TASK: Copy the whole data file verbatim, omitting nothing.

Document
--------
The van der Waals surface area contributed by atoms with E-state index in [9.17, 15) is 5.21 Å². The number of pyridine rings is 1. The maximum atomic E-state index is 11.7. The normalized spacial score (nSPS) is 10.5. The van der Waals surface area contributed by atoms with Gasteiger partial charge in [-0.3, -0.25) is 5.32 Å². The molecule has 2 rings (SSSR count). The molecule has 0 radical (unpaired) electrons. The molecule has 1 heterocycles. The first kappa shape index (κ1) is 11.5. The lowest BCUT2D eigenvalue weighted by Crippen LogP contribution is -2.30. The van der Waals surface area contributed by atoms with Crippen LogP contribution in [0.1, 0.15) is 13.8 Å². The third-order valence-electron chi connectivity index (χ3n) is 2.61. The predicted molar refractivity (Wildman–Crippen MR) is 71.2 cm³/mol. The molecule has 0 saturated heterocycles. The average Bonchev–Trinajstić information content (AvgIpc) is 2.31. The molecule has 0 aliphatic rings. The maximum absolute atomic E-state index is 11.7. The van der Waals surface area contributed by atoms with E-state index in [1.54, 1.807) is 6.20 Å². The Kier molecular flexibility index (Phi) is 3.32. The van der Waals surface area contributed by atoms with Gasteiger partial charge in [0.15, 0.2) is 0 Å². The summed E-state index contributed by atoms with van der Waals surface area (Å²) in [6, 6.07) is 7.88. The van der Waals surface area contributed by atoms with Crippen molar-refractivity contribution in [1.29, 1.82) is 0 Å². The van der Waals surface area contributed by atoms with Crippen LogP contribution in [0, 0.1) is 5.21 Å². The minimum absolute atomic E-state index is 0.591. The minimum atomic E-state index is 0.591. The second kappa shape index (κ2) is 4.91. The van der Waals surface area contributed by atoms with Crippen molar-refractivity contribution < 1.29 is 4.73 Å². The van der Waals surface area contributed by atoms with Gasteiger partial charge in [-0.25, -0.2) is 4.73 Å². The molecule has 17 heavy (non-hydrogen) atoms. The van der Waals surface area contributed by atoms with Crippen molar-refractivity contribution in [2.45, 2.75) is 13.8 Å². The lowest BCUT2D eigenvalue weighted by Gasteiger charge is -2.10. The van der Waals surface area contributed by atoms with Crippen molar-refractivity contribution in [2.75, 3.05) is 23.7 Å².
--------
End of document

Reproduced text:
The van der Waals surface area contributed by atoms with E-state index in [9.17, 15) is 5.21 Å². The number of pyridine rings is 1. The maximum atomic E-state index is 11.7. The normalized spacial score (nSPS) is 10.5. The van der Waals surface area contributed by atoms with Gasteiger partial charge in [-0.3, -0.25) is 5.32 Å². The molecule has 2 rings (SSSR count). The molecule has 0 radical (unpaired) electrons. The molecule has 1 heterocycles. The first kappa shape index (κ1) is 11.5. The lowest BCUT2D eigenvalue weighted by Crippen LogP contribution is -2.30. The van der Waals surface area contributed by atoms with Crippen LogP contribution in [0.1, 0.15) is 13.8 Å². The third-order valence-electron chi connectivity index (χ3n) is 2.61. The predicted molar refractivity (Wildman–Crippen MR) is 71.2 cm³/mol. The molecule has 0 saturated heterocycles. The average Bonchev–Trinajstić information content (AvgIpc) is 2.31. The molecule has 0 aliphatic rings. The maximum absolute atomic E-state index is 11.7. The van der Waals surface area contributed by atoms with E-state index in [1.54, 1.807) is 6.20 Å². The Kier molecular flexibility index (Phi) is 3.32. The van der Waals surface area contributed by atoms with Gasteiger partial charge in [0.15, 0.2) is 0 Å². The summed E-state index contributed by atoms with van der Waals surface area (Å²) in [6, 6.07) is 7.88. The van der Waals surface area contributed by atoms with Crippen molar-refractivity contribution in [1.29, 1.82) is 0 Å². The van der Waals surface area contributed by atoms with Crippen LogP contribution in [0, 0.1) is 5.21 Å². The minimum absolute atomic E-state index is 0.591. The minimum atomic E-state index is 0.591. The second kappa shape index (κ2) is 4.91. The van der Waals surface area contributed by atoms with Crippen molar-refractivity contribution < 1.29 is 4.73 Å². The van der Waals surface area contributed by atoms with Gasteiger partial charge in [-0.25, -0.2) is 4.73 Å². The molecule has 17 heavy (non-hydrogen) atoms. The van der Waals surface area contributed by atoms with Crippen molar-refractivity contribution in [2.45, 2.75) is 13.8 Å². The lowest BCUT2D eigenvalue weighted by Gasteiger charge is -2.10. The van der Waals surface area contributed by atoms with Crippen molar-refractivity contribution in [2.75, 3.05) is 23.7 Å².